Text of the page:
Global Cracker Margins – Playing Matador with the Naphtha Bull?

It’s no secret that the European and Asian naphtha cracker operators suffered in the days that oil exceeded $100 a barrel, as they found themselves at a significant disadvantage to those running natural gas based ethane crackers. Back in those days, high oil prices translated into high naphtha prices, which in turn ate away at downstream producer margins making naphtha an uncompetitive feedstock for chemical producers. The onset of the US Shale “revolution” compounded these issues, as domestic gas production increased and ethane price tumbled, naphtha based production offered a declining economic incentive. However, as the shale phenomena grew in size and scope its effects were felt across numerous markets, most notably the crude market, which has undergone mass price declines since mid-2014, sinking to 11 year lows in December 2015. These price declines have subsequently been passed on to naphtha, the impacts of which fundamentally altered geographic cracker margins and shifted decades old forces back towards Asia and Europe. Asia has in fact been labeled by some industry watchdogs as one of the unexpected star performers in 2015.

Once branded “uncompetitive”, Asian petrochemicals producers have earned record margins over the course of 2015, and as a product of low feedstock pricing they have stormed a market previously dominated by producers based in the Middle East and United States. Crude price declines have fueled the renaissance in naphtha based cracking, and with little sign of OPEC and non-OPEC coordinated production cuts and new Iranian capacity set to appear due to the recent sanctions relief, crude pricing is likely to perpetuate naphtha’s competitive advantage into the near future.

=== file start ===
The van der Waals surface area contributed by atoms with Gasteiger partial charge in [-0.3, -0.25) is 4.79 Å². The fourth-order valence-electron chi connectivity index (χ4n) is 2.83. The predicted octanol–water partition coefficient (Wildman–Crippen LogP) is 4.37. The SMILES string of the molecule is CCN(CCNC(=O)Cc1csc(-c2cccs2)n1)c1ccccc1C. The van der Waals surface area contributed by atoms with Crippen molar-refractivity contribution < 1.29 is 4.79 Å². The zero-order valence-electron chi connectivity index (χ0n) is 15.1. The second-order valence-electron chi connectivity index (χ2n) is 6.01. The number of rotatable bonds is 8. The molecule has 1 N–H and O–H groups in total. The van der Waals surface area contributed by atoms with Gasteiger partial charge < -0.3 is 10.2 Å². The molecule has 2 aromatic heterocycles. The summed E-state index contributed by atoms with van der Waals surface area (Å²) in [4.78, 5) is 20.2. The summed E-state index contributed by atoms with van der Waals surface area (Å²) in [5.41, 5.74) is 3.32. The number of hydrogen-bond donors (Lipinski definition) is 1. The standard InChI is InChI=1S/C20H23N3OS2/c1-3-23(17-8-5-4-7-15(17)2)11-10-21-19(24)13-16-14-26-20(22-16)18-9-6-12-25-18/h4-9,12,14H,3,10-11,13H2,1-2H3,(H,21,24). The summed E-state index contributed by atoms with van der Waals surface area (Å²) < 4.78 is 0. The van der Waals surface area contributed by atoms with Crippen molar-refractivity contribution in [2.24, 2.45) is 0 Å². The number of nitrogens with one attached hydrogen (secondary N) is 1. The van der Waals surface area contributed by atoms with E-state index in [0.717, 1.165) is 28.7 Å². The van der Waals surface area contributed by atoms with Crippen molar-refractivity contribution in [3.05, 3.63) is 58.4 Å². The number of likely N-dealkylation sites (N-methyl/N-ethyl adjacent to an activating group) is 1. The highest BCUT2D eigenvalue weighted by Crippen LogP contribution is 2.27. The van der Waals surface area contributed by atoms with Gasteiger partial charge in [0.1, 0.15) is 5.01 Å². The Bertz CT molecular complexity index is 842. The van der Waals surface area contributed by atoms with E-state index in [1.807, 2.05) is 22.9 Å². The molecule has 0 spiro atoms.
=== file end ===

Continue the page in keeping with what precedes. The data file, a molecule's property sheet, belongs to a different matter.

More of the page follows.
This newly recovered competitive advantage has seen Asian and European producers running their facilities at higher running rates so as to take advantage of these favorable margins. Whilst one would assume the market would therefore be awash with ethylene and further related downstream products, this has not been the case for a number of structural reasons including a boost in both global petrochemical and gasoline production which has aided naphtha cracker margins on their elevated path. Crackers that use naphtha as a feedstock, such as those based on Jurong Island, Singapore have enjoyed their highest profits in 10–15 years, according to industry sources. The effects of this profitability can be seen with the growth of some specialty chemical firms in the region. For instance, both Solvay and Croda opened and expanded new facilities in the area as they attempt to take full advantage of the current situation.

Perhaps most pertinently OPEC has suggested that “Naphtha is expected to be the fastest growing refined product with an average growth of 1.3% p.a. between 2014 and 2040, rising from 6.1 mb/d to 8.7 mb/d,” in its world oil outlook for 2015 and they predict that almost all of this growth will come from the Asian Pacific region. That said concerns have been raised as to the stability of this trend considering the relatively perilous situation that crude markets teeter on the edge of.

For the Specialised Products markets the current naphtha versus gas price relationship raises some interesting questions. These mostly concern the status of US shale gas projects: industry sources report that when Brent crude falls below $28 a barrel and Henry Hub gas prices exceed $4 per MMBTU shale gas based projects lose their economic competitive advantage compared to naphtha based production. Naturally, there has been some debate over whether this threatens the US shale gas phenomenon but so far, with the exception of a very brief period, the above conditions have not been reached. The other area of interest is one of demand levels. As one would expect, the transfer in buying power from producer to consumer has boosted demand for chemicals and petroleum products. This is obviously good news for our sector as with greater demand comes increased seaborne trade but as always with all things surrounding oil prices, things can change in a heartbeat which may reverse all of this in little more than a flash!

josh blog

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